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5 Ways to Use Data and Analytics for Effective Corporate Health & Wellbeing

A critical component of a successful health & wellbeing program is the appropriate use of data and analytics.

It has been said that data is inherently dumb. If not correctly collected or analyzed, numbers can lead you down the wrong path.

Let’s look at a company that conducts an employee interest survey to determine the needs and interests of employees. Based on the results, the employer selects the type of rewards, program offerings, and modes of communication. However, the most critical question is, how representative of the population is the data they collect? If only a small percentage of employees choose to complete the survey, the company may make a misguided decision and create a program that is only meaningful and relevant to a small portion of the population.

It’s imperative to determine who the individuals are that respond and who does not. Often, employees that are already actively engaged in the workplace and participate in corporate programs regularly are the same group that chooses to complete the survey. Perhaps the survey is delivered electronically, so only employees in an administrative role complete the survey. It’s critical to examine the barriers that may result in low participation, engagement, morale and lack of trust. Identifying the reason employees do not participate in a survey can be more informative and valid than examining the survey results of a smaller group of participants.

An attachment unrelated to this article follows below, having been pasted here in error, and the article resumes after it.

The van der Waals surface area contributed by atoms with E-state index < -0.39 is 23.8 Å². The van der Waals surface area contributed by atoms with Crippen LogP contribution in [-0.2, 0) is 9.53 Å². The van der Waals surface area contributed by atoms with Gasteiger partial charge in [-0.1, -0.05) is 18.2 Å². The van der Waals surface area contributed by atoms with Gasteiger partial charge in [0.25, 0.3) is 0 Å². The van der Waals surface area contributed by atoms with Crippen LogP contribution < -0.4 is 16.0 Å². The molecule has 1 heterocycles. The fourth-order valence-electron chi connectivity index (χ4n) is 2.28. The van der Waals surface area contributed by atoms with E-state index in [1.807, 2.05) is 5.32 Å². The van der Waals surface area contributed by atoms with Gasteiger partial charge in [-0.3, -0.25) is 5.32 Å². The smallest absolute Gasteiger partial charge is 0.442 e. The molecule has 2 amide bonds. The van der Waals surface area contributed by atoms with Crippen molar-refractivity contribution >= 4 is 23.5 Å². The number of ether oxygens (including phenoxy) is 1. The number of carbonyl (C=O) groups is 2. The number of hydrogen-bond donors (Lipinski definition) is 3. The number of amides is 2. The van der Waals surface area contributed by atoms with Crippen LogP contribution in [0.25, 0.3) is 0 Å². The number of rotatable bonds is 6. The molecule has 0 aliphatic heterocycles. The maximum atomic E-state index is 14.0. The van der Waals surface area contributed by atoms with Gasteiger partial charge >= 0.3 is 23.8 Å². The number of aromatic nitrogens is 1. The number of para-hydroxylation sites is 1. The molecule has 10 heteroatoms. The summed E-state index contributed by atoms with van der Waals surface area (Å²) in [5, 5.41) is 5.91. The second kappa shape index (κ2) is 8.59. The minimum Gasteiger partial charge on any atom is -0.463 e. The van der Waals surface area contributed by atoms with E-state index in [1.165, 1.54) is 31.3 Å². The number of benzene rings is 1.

As the cost of healthcare skyrockets, there is an increased emphasis on corporate health and wellbeing programs and incorporating data and analytics into your strategy is imperative.

We’ve compiled 5 best practices to keep in mind when incorporating data and analytics to strengthen your health & wellbeing program:

  1. Analyze Health Risks and Cost Drivers

    If you are self-funded, you should have access to both medical and prescription claims data. Determining your greatest health risks and largest cost drivers can serve as a benchmark for your program and guide the types of programs and interventions to offer. Be mindful of large claimants. While there are large dollar amounts attached to these conditions, the occurrence may be a one-off and not a reoccurring or prevalent issue. The advantage of claims analysis is that the data is all inclusive of those on the health plan. There is no self-selection. If you do not have access to this kind of data, clients can also reference health risk assessment data or biometric screening data. It’s rare for a company to have 100% employee participation, but some data is better than none. Take note of trends associated with certain locations or departments that have lower participation. This data can be telling in terms of other issues such as management and employee engagement.

  2. Cost Projections